In the early ‘80s, I was basically living out of my suitcase, eating Top Ramen twice a day and being a rockstar at night. The band was performing wherever

RESTORING AN ORIGINAL In the early ‘80s, I was basically living out of my suitcase, eating Top Ramen twice a day and being a rockstar at night. The band was performing wherever there was a gig to be had until at least one in the morning, then we would tear down our equipment and load out around three. My brother Bill would drive the van along with the other band members, and I would handle driving the equipment truck. Then, a couple of states later, while watching the sun coming up over the horizon, I would realize I was in for a long day.

Another ingrained memory from that time is how this unique, wicked-looking tremolo generated a frenzy among guitar players. Every band that I ran into on the road had at least one member using this contraption. It was the one and only Kahler tremolo by Kahler International, Inc. You could truly say Kahler was taking the guitar world by storm.

Sure, there were other off-the-wall innovations being developed as there still are today, but Kahler managed to break it all down and ask a simple question: what are guitarist’s problems, and what are solutions to those problems? If you can provide that solution, and do so with the best product possible, you’ll win over players. Kahler did that, and is still kicking after over two decades of global change in the music industry. The Kahler tremolo is still the first and only choice for many guitar and bass players alike.

Kahler’s 2200 Professional stud-mount series is designed to retrofit to most stud-mount bridges and will work with carved tops. But since the customer’s guitar is a Strat-style design, his choice was the Hybrid 7300 flat mount, made out of 360HH brass. If he wanted the option of having the tremolo left or right handed, made out of 303 stainless or 7075 aircraft grade aluminum, he would have chosen the 2300 Professional flat mount, which offers a few extra options for a few extra bucks. A critical component in all of Kahler’s cam-operated tremolos is the use of 2-R2ZZ precision ball bearings, which create the ultra-smooth feel and allow the tremolo to come back to intuneness.

Measuring Up
RESTORING AN ORIGINAL I used my Stew Mac precision straightedge, laying it across both sides of the fingerboard. As it extended out over the body, I marked the straightedge lines onto tape that I had previously placed on the body. Measuring between these two marked lines established the center and the scale-length of 25-1/2” to position the cardboard template Kahler provided. Note: Do not mark the center line gauging by the two front mounting holes of the cardboard template as they are not on center. I marked center by the inner cutout of the template. This is used as a guide for locating the area to be routed and locating the four screw mounting holes; it’s not intended to be used as a routing template.

For a routing template, I used our 3/16” acrylic template which is designed to take a leaner cut from a pre-finished guitar. To keep the route tight I used a 3/8” diameter ball-bearing router bit to follow the template, routing out the cavity to a ¾” depth We were then ready to mount the tremolo. The chassis ground wire was channeled through the body and was making contact on the underside of the tremolo for passive pickup compatibility. Kahler’s six-way adjustable saddles made the setup and intonation a breeze. Thanks to Robert Buffalo for allowing me to use his guitar for this article.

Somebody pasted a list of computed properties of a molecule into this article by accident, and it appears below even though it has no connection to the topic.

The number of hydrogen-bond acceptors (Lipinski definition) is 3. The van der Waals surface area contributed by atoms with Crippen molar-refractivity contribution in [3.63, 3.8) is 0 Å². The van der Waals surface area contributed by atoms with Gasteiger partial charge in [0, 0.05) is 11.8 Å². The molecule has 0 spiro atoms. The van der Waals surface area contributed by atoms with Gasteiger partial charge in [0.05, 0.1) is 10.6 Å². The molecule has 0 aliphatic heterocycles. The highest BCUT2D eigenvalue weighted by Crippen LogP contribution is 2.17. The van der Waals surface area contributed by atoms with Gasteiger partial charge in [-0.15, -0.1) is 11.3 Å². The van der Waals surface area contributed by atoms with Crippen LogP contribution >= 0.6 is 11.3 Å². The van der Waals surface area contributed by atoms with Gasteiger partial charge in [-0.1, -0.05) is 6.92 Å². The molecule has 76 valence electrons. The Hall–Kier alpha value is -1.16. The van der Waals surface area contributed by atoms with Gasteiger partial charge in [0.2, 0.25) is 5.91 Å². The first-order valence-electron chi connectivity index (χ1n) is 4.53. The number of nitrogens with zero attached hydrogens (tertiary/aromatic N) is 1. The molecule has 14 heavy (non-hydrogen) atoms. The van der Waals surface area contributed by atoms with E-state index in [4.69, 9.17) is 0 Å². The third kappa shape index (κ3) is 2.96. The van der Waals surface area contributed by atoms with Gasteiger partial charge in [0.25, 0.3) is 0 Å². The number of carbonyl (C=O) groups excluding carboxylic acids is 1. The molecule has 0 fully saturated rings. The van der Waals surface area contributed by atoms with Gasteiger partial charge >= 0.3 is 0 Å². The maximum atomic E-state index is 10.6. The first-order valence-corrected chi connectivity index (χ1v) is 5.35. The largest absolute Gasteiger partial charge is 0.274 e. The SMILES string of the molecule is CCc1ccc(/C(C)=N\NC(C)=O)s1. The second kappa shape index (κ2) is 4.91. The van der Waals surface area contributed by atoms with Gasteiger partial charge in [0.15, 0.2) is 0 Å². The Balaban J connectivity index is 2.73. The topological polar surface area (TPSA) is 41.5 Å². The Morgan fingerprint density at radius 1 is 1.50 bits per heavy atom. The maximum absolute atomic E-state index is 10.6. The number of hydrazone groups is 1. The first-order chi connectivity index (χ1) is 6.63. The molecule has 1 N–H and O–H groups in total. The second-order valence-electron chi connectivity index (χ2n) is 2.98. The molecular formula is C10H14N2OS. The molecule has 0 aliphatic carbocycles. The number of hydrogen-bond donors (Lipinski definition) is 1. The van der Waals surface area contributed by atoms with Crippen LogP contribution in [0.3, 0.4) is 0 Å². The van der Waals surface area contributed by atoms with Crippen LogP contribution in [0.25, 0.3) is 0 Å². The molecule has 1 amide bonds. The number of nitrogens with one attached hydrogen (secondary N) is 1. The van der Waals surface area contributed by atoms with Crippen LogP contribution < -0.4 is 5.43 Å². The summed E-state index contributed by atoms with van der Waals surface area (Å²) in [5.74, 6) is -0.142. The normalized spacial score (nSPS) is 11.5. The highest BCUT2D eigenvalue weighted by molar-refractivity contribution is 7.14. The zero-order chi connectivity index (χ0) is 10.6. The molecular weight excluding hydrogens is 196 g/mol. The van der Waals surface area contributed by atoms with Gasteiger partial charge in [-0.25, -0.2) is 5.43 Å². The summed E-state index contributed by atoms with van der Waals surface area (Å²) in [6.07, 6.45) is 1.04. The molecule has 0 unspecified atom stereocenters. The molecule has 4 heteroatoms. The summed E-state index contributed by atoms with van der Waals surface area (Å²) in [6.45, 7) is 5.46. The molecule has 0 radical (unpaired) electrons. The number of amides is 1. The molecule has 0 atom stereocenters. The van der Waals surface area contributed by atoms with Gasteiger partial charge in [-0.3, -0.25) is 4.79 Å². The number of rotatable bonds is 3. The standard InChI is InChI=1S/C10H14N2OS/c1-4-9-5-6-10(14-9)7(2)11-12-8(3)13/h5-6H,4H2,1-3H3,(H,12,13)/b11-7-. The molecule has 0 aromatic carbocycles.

Please take a moment to check out Kahler’s websites, and, where you will find more info on products, maintenance, and Kahler’s history.

John Brown
John Brown, of Brown''s Guitar Factory, is the inventor of the Fretted/Less bass. He owns and operates a full guitar manufacturing and repair/restoration facility, which is staffed by a team of talented luthiers. He is also the designer of guitar making/repair tools and accessories that are used today by instrument builders throughout the world.
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Whether in the studio or on solo gigs, the Nashville session-guitar star holds a lotta cards, with guitars and amps for everything he’s dealt.

Adam Shoenfeld has helped shape the tone of modern country guitar. How? Well, the Nashville-based session star, producer, and frontman has played on hundreds of albums and 45 No. 1 country hits, starting with Jason Aldean’s “Hicktown,” since 2005. Plus, he’s found time for several bands of his own as well as the first studio album under his own name, All the Birds Sing, which drops January 28.

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Diatonic sequences are powerful tools. Here’s how to use them wisely.



• Understand how to map out the neck in seven positions.
• Learn to combine legato and picking to create long phrases.
• Develop a smooth attack—even at high speeds.

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Knowing how to function in different keys is crucial to improvising in any context. One path to fretboard mastery is learning how to move through positions across the neck. Even something as simple as a three-note-per-string major scale can offer loads of options when it’s time to step up and rip. I’m going to outline seven technical sequences, each one focusing on a position of a diatonic major scale. This should provide a fun workout for the fingers and hopefully inspire a few licks of your own.
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